Friezer Burn: Frieze, ArtExpo, and the paradox of taste
When artist and veteran Frieze visitor Darren Jones attended ArtExpo last month he found a parallel art world with its own culture and convictions.
Depending on one’s relationship to art fairs such as Frieze, the social and professional rituals associated with attending them can cause fevered excitement, or make the blood run, well, cold. Visit often enough and those galleries and artists that have been admitted to this carefully guarded system reveal the political hierarchies of this particular art world. While each fair has its own approach, thousands of works, and new artists each year, the perennial experience can be one of creeping homogeneity. There is interesting work to see, but much of it doesn’t digress far from the aesthetic values and informed conceptualism of the contemporary canon, approved by a cultural one percent of curators, dealers, museum directors, and collectors. I omit critics from this list as they report on, rather than determine what we see. There is variety of course, but the pervasive sense is that the art and styles of the fairs have a generally repetitious nature. Under such conditions enthusiasm for making value judgements of one’s own can be dulled as we are trained to understand and accept what is being promoted—and sold—as important art.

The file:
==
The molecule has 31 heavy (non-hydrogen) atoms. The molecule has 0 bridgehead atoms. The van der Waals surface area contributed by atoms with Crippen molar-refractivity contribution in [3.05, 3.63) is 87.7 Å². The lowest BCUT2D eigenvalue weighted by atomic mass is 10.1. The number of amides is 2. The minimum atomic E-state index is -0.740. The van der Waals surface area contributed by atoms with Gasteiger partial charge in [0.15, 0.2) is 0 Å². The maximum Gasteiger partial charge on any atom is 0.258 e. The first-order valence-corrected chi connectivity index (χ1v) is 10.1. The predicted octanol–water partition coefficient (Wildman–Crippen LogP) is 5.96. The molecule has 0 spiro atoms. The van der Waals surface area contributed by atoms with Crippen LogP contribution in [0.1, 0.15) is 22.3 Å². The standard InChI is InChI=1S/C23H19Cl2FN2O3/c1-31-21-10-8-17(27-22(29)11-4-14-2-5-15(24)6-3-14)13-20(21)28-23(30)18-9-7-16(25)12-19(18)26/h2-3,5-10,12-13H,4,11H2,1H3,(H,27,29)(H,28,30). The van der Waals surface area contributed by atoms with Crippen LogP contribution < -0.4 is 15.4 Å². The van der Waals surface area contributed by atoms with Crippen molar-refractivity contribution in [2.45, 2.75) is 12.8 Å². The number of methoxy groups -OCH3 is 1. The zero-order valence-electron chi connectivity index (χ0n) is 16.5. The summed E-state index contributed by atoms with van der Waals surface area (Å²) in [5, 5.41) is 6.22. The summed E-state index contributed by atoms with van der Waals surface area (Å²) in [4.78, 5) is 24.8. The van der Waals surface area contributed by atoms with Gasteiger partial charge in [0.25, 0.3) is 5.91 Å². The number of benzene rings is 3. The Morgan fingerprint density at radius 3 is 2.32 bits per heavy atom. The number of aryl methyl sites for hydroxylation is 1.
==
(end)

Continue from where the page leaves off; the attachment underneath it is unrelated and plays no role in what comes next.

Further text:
Considering how much art is made, and that there are many approaches to creative expression, what might a different kind of art fair look like? Is there something out there that accommodates a different experience and offers the chance to regard taste and the structures of artistic worth in a wider context?